How Yoda Ruined My Theology

Yoda There Is No Try

Star Wars is back and is force-choking every Box Office record in its path! Amid all the hoopla, I’ve done my fair share of rewatching clips from the old movies.

Because of what Darth Lucas did to Yoda in the prequels, I had forgotten how incredibly philosophical and wise the character of Yoda was in the original trilogy.

One of the most iconic scenes is when Luke Skywalker is training with Yoda in the swamps of Dagobah. Luke’s spaceship sinks deeper into the swamp and Yoda exhorts him to use the force to raise the ship from the miry bog. “Okay,” Luke reluctantly agrees. “I’ll give it a try.”

“No,” Yoda retorts. “Try not. Do or do not. There is no try.”

In some sense, I understand what the Jedi Master is trying to say: Don’t put unnecessary limitations on yourself. But the “dark side” of such advice can destroy one’s theology of discipleship faster than the Death Star destroyed Alderaan in A New Hope.

Trying is a part of God’s salvation. This does not mean that we are saved by our trying. Rather, through grace, God’s Spirit empowers us to move toward the fullness of our salvation. God is still the mover, but we must surrender to being moved. Salvation is still the unearned and freely-given gift of God, but grace remains cooperative.

In his sermon entitled The Scriptural Way of Salvation, John Wesley writes, “From the moment of our being born again, the gradual work of sanctification takes place. We are enabled by His Spirit to overcome the deeds of the body and our evil nature. As we are more and more dead to sin, we are more and more alive to God.” He continues, “Thus we wait for entire sanctification, with full salvation from all our sins, including pride, self-will, anger, and unbelief. As the Scripture expresses it, we go on to perfection.”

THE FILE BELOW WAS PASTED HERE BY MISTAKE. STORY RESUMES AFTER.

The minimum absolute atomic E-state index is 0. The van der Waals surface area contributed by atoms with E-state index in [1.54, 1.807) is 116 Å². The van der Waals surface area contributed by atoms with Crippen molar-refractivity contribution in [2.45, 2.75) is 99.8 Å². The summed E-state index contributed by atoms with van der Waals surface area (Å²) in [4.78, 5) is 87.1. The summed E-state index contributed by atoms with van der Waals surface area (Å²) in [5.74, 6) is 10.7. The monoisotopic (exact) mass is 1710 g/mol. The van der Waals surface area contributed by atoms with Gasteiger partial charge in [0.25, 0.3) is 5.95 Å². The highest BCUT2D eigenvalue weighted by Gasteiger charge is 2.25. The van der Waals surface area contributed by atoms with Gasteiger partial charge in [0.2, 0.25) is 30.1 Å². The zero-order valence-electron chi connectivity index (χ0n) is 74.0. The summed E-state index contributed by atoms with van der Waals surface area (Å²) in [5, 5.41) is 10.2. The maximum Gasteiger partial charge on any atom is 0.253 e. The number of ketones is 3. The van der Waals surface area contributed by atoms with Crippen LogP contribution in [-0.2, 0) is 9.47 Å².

Growing in God’s salvation is a gradual process. It’s not something that happens in a matter of par-secs. It requires faith, discipline, and the God-given power to grow in grace.

Sorry Yoda. There is definitely a try.

What worries me is that too many people experience justification and assume that their sinful habits have been destroyed and their seat reserved in heaven. But then, after some time passes, these people fall once again into the snares of temptation and sin regains a foothold. Faith turns to doubt and assurance turns to fear. And if Master Yoda has taught us anything, it’s that fear leads to the dark side.

What these people do not realize is that while we are justified by Christ and freed from the power of sin and death, we must still struggle against temptation and the forces of evil. We have been freed from the penalty of our sin but we must still struggle against the effects of our sin. Yes, we are justified, but we have not yet been fully sanctified. We must continue to respond to God’s grace and seek him. We must continue to confess our sins before God and one another. We must seek God in Christian community, through the sacraments, and through the means of grace.

We must continue to try, because without trying there is not sanctification.

How might this understanding of salvation change the way you approach discipleship in your ministry?

How can you foster a community of trying that celebrates success and remains gracious through failures?

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